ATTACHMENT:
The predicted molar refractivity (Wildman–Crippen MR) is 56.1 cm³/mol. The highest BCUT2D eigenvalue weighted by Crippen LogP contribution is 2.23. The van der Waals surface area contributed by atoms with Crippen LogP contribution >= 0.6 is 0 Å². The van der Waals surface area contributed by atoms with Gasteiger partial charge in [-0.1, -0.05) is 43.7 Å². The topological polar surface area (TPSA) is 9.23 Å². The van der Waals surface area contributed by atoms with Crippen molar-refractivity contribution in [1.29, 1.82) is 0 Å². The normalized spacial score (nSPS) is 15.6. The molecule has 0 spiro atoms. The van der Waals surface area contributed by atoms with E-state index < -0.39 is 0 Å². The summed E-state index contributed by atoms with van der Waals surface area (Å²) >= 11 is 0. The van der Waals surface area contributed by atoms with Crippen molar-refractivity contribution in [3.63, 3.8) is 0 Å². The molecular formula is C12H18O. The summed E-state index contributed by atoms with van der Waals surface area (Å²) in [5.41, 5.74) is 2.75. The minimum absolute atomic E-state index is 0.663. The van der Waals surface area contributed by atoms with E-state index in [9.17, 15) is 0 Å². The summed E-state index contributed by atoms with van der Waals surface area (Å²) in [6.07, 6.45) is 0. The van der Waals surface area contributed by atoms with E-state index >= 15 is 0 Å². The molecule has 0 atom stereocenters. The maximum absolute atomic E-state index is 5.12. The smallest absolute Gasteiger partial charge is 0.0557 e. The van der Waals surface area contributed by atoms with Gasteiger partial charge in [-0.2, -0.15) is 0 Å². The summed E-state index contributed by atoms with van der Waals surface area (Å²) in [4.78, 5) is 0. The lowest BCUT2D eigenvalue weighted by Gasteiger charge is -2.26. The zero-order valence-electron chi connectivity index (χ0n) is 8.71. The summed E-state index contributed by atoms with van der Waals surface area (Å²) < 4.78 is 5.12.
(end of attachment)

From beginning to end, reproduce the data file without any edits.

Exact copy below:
The predicted molar refractivity (Wildman–Crippen MR) is 56.1 cm³/mol. The highest BCUT2D eigenvalue weighted by Crippen LogP contribution is 2.23. The van der Waals surface area contributed by atoms with Crippen LogP contribution >= 0.6 is 0 Å². The van der Waals surface area contributed by atoms with Gasteiger partial charge in [-0.1, -0.05) is 43.7 Å². The topological polar surface area (TPSA) is 9.23 Å². The van der Waals surface area contributed by atoms with Crippen molar-refractivity contribution in [1.29, 1.82) is 0 Å². The normalized spacial score (nSPS) is 15.6. The molecule has 0 spiro atoms. The van der Waals surface area contributed by atoms with E-state index < -0.39 is 0 Å². The summed E-state index contributed by atoms with van der Waals surface area (Å²) >= 11 is 0. The van der Waals surface area contributed by atoms with Crippen molar-refractivity contribution in [3.63, 3.8) is 0 Å². The molecular formula is C12H18O. The summed E-state index contributed by atoms with van der Waals surface area (Å²) in [5.41, 5.74) is 2.75. The minimum absolute atomic E-state index is 0.663. The van der Waals surface area contributed by atoms with E-state index in [9.17, 15) is 0 Å². The summed E-state index contributed by atoms with van der Waals surface area (Å²) in [6.07, 6.45) is 0. The van der Waals surface area contributed by atoms with E-state index >= 15 is 0 Å². The molecule has 0 atom stereocenters. The maximum absolute atomic E-state index is 5.12. The smallest absolute Gasteiger partial charge is 0.0557 e. The van der Waals surface area contributed by atoms with Gasteiger partial charge in [-0.2, -0.15) is 0 Å². The summed E-state index contributed by atoms with van der Waals surface area (Å²) in [4.78, 5) is 0. The lowest BCUT2D eigenvalue weighted by Gasteiger charge is -2.26. The zero-order valence-electron chi connectivity index (χ0n) is 8.71. The summed E-state index contributed by atoms with van der Waals surface area (Å²) < 4.78 is 5.12.